Patent law is an area of the law that can seem shrouded in mystery. Even a basic knowledge of patents and their implications can be hugely beneficial to an entrepreneur or inventor.
IP attorney Raz Messerian describes a patent as a "sword" and not a "shield" in protecting your idea. A patent gives one the right to stop others from making or selling or using a patented invention or process. It doesn't protect you or give you the right to make something.
If you value your invention and want to create a monopoly for yourself, then you should absolutely get your idea patented. Having a patent does not necessarily provide complete protection from others infringing on your ideas or process. Having a patent gives you the right to stop those that may try to infringe on your idea.
There are two different types of patents that you should concern yourself with: design and utility.
Utility patents protect the way something works. On the other hand, a design patent protects the look, feel, and aesthetics of something.
After you've decided what kind of patent you want and what is best for your particular invention, you should consider what kind of patent application you would like to file. There are two types of patent applications: provisional and non-provisional.
A non-provisional application is the "real deal" application. You must file this if your ultimate goal is to get a patent. It discloses the bells and whistles of your invention.
By contrast, the provisional application is an optional step. The provisional application never issues into a patent. If you are already sure that you absolutely want your idea to get patented, there is no point for you to file a provisional patent application.
The purpose of a provisional application is to save your place in line. It is relatively short and bare-boned, relatively inexpensive, buys you time and serves as official proof, as of the filing date, that you are the inventor. You can now safely go out and market your idea, disclose it to the world. You no longer have to worry about protection of your idea.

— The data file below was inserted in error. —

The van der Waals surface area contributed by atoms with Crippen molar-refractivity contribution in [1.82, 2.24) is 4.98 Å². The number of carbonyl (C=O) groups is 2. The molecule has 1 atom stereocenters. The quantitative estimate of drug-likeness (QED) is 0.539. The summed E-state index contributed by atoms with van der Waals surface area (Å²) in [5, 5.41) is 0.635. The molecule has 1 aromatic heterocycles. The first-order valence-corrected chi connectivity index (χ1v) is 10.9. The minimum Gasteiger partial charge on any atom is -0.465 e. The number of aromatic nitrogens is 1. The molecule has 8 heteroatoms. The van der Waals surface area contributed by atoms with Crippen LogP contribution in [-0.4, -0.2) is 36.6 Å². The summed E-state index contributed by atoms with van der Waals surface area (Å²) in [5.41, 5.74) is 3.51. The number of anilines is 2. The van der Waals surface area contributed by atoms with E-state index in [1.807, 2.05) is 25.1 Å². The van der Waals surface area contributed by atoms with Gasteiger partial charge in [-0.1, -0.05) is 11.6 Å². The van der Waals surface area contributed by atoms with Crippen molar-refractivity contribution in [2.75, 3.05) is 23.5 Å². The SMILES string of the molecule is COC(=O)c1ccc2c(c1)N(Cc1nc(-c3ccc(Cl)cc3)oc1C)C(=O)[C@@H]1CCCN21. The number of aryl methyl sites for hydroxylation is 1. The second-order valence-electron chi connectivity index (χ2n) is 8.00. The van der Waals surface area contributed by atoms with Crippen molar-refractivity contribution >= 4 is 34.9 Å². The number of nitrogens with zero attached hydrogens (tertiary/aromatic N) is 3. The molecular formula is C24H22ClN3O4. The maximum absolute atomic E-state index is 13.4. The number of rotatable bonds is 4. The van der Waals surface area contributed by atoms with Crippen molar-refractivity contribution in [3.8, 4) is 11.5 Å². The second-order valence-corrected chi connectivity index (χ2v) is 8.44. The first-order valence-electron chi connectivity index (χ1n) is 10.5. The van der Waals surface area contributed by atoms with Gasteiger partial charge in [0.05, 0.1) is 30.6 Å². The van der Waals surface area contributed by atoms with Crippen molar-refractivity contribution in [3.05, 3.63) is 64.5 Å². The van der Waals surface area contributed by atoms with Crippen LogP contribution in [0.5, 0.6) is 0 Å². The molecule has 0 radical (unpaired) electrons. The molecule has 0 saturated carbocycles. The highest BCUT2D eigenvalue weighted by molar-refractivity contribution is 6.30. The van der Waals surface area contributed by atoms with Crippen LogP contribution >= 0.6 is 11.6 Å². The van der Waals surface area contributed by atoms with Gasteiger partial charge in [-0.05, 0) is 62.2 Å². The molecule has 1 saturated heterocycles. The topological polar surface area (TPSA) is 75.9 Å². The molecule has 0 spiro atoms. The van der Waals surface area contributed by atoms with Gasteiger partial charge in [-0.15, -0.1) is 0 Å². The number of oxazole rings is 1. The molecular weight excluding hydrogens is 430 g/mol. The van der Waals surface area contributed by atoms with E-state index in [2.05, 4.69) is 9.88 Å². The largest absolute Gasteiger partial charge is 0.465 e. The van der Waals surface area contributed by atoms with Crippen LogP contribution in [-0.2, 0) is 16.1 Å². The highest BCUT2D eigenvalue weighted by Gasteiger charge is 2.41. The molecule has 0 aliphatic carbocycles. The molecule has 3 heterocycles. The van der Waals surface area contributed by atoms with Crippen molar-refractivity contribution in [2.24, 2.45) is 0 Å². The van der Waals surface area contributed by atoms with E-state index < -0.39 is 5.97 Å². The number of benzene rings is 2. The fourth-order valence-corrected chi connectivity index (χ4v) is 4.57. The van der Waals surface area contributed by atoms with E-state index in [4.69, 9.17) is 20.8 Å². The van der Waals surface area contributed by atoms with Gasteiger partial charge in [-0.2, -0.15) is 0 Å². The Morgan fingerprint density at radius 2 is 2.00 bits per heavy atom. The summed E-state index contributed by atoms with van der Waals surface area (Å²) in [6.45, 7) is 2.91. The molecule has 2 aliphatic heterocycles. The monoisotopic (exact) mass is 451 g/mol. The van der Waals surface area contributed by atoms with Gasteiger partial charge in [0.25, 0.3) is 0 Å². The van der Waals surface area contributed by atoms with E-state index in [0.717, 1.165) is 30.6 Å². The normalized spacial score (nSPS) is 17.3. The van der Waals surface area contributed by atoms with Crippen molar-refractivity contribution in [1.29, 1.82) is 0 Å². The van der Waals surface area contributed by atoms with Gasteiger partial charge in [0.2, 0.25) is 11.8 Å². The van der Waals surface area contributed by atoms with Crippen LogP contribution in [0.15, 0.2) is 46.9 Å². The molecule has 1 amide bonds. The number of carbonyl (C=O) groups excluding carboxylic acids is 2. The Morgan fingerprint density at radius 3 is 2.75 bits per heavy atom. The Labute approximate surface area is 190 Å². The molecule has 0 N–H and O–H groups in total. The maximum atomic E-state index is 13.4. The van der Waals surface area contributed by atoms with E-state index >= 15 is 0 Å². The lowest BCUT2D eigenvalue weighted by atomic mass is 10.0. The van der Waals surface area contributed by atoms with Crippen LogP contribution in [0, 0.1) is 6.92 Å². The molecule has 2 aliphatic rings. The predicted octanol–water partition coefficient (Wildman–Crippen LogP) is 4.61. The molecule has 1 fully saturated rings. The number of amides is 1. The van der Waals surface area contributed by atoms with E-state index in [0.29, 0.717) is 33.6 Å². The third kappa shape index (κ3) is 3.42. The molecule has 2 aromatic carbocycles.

A non-provisional patent application is ultimately picked up and is read through by an examiner, scrutinized, and hopefully one day turns into a patent. A provisional patent is like an "egg" incubating and no one actually picks it up. Half of the people that file provisional applications never actually goes through to pursue the idea.
You have one year from the date you publicly disclose your product to file for a patent in the United States. The U.S. uses the "first-to-file" standard for determining the true inventor of a product, so that means you'll want to have your application submitted as soon as you can.
Just because your patent application is pending does not mean you should sit idle. Develop a name for yourself. Become the household name or brand for your product, especially in the tech industry. Sometimes it may take about three years to get a patent granted, so you will want to work on building your business and brand while the Patent Office processes your application.
If you need guidance on patents, we recommend you contact Attorney Raz Messerian with Loza & Loza. Raz has worked at one of the nation’s largest intellectual property law firms and represented many clients of various sizes: from Fortune 500 companies to solo inventors.
Hopefully, you now understand the importance of and the process behind patents. Be sure to thoroughly research patents and the application process before moving forward to determine if filing for a patent is truly the right path for you.
Want to learn more about patents and how to take your product to the next level, sign up for our Product Power Coaching Calls today!
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